Sunday, March 27, 2011

Close Reading


In honor of A.E. Housman's birthday (March 26) and in honor of spring--herewith.
Loveliest of trees, the cherry now
Is hung with bloom along the bough,
And stands about the woodland ride
Wearing white for Eastertide.

Now, of my threescore years and ten,
Twenty will not come again,
And take from seventy springs a score,
It only leaves me fifty more.

And since to look at things in bloom
Fifty springs are little room,
About the woodlands I will go
To see the cherry hung with snow.

I have used this poem many times in teaching poetry. It is an utterly charming poem, and most accessible. One of the first questions I ask is--how old is the speaker in the poem? Well, how old?

Maybe you all are too smart to be fooled, but invariably I would have students say--seventy. No, I say, look again. So then I can see them doing the math--three score year and ten, well that's 70. And they subtract 20 ("will not come again") and say--fifty.

No, close reading now. AHA--the light goes on and they answer--twenty.

Oh, such a young man is that speaker. He has enjoyed spring cherry blossoms for twenty years. It is almost ironic that the VOICE of the poem is a far older, maybe wiser, voice than twenty years might suggest. I think the speaker sounds more like someone who is three score years and ten.

Whatever age--enjoy the spring. And all the blossoms--cherry included.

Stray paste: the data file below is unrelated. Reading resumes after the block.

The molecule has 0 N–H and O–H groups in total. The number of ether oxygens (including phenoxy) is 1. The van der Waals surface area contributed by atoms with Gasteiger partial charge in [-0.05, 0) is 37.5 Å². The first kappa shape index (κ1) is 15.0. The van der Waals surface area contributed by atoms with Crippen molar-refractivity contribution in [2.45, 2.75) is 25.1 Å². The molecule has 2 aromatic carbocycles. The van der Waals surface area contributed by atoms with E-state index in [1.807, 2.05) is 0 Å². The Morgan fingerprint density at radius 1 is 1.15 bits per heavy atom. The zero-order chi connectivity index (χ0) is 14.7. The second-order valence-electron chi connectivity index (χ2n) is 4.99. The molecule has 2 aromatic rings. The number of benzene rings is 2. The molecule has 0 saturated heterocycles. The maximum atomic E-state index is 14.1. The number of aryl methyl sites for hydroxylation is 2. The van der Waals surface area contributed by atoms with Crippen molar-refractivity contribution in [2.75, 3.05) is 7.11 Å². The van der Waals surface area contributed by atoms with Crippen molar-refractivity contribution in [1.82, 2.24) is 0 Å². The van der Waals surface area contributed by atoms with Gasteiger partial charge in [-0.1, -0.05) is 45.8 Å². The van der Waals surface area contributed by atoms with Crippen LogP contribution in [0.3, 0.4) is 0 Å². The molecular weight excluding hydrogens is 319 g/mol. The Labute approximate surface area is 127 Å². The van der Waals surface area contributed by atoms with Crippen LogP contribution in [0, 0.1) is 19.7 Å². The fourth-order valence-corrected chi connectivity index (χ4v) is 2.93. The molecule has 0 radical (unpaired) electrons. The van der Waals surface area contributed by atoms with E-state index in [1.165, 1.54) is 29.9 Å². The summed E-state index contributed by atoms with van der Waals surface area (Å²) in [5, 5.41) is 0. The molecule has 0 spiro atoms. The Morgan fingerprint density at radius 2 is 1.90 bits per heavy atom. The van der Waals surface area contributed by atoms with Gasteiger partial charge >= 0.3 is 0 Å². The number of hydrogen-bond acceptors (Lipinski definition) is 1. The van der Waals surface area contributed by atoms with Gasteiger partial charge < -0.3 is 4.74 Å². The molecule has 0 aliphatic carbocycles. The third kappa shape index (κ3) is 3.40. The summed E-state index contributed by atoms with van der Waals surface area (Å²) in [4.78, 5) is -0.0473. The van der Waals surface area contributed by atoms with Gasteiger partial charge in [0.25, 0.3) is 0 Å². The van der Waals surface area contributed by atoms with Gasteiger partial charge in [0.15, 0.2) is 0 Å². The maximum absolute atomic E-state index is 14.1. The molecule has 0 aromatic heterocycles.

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Image from http://www.telegraph.co.uk/foodanddrink/foodanddrinknews/5898662/Traditional-English-cherries-in-danger-of-wipe-out.html

6 comments:

Ruth said...

That is a lovely poem. I too did not read carefully enough the first time to catch the poet's real age.

(word verification is "tricky")

KGMom said...

According to the Writer's Almanac--"On this day in 1912, President Taft's wife and the wife of the ambassador from Japan planted the first of Washington D.C.'s cherry trees. The cuttings were scions from the most famous trees in Tokyo, the ones that grow along the banks of the Arakawa River. Workers took over, and thousands of cherry trees, all gifts from the Japanese government, were planted around the Tidal Basin. During the Second World War, Tokyo lost scores of cherry trees in the allied bombing raids; after the surrender, horticulturalists took cuttings from the trees in Washington and sent them back to Tokyo. Years later, some of the Washington trees died, and Tokyo sent cuttings back across the Pacific."

possumlady said...

And the tradition continues...Our lovely Cherry Blossom Festival kicked off yesterday in DC and, yes, there was a dusting of snow last night. I believe we have again sent some cuttings to Japan this year...

Nance said...

I must be getting old, honey; it's only 9:20 PM and I'm was too tired to do the math. Young whippersnapper!

Here's to Spring!

merrilymarylee said...

I have found myself more observant of the cherry trees this year than any other of my threescore and more. The blossoms are lovely, but I've been noticing how perfectly shaped all the trees are. Sturdy trunks, wide-reaching branches... and then there are the blossoms... AHHHHH....!

Ginnie said...

Thanks. I haven't read that poem for years and it brings back nice memories.